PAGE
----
Off the northeast coast of Brazil, the hot morning sun reflects off the sea’s surface as a jangada, a traditional wooden fishing boat, sways gently in the rolling waves. There’s just enough room on the vessel for the team from Biofábrica de Corais, a coral conservation and research group, to sift through the piles of sea ginger coral fragments they’ve collected from the ocean below them.
Without any sides, the boat allows salty water from the Atlantic to lap onto the researchers as they sit cross-legged on its floor. The four are moving quickly to examine the tiny invertebrates, keeping them in plastic bins filled with ocean water to ease their stress.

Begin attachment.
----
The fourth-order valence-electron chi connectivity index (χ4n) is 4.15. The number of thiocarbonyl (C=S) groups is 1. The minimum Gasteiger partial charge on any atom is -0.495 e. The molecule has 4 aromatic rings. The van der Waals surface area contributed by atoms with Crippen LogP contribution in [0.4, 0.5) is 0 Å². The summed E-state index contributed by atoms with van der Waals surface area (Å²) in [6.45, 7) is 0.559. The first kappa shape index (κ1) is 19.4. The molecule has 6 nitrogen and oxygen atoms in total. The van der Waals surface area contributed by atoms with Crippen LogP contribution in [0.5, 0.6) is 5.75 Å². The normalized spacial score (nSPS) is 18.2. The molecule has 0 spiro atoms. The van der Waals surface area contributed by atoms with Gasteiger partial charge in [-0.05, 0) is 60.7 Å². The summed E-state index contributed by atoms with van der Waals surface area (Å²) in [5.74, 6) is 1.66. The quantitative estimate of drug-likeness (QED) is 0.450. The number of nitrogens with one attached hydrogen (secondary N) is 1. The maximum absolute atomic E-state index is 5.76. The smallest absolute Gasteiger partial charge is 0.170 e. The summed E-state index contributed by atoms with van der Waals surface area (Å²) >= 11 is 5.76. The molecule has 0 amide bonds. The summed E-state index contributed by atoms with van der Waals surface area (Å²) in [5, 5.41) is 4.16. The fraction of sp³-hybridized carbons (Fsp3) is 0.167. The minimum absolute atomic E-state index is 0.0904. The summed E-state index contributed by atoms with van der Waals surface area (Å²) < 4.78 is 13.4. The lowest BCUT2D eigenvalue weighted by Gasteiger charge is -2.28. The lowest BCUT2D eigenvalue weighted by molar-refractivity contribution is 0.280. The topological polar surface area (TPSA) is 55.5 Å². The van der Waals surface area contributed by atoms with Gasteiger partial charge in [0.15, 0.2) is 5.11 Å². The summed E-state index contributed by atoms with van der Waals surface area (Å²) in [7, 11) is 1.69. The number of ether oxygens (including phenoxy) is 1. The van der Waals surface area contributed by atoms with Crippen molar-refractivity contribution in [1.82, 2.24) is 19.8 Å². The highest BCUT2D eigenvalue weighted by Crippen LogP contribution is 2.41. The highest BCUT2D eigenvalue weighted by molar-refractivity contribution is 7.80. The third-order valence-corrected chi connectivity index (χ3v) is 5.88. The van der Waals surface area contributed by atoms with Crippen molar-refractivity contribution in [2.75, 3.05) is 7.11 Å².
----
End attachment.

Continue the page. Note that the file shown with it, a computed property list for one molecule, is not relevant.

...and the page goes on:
Rudã Fernandes, a biologist and founder of Biofábrica de Corais, turns a fragment of coral over in his hand, holds it up in front of his face, then sets it in one of the bins. Next to him, Luis Carlos Manoel dos Santos, better known as Melado, reaches into the salty water and picks it back up. The jangadeiro, or fisherman, has lived and worked in the region his entire life, and this is his boat. Before joining the team, he used it strictly to take tourists on trips around the reef in the s... Read more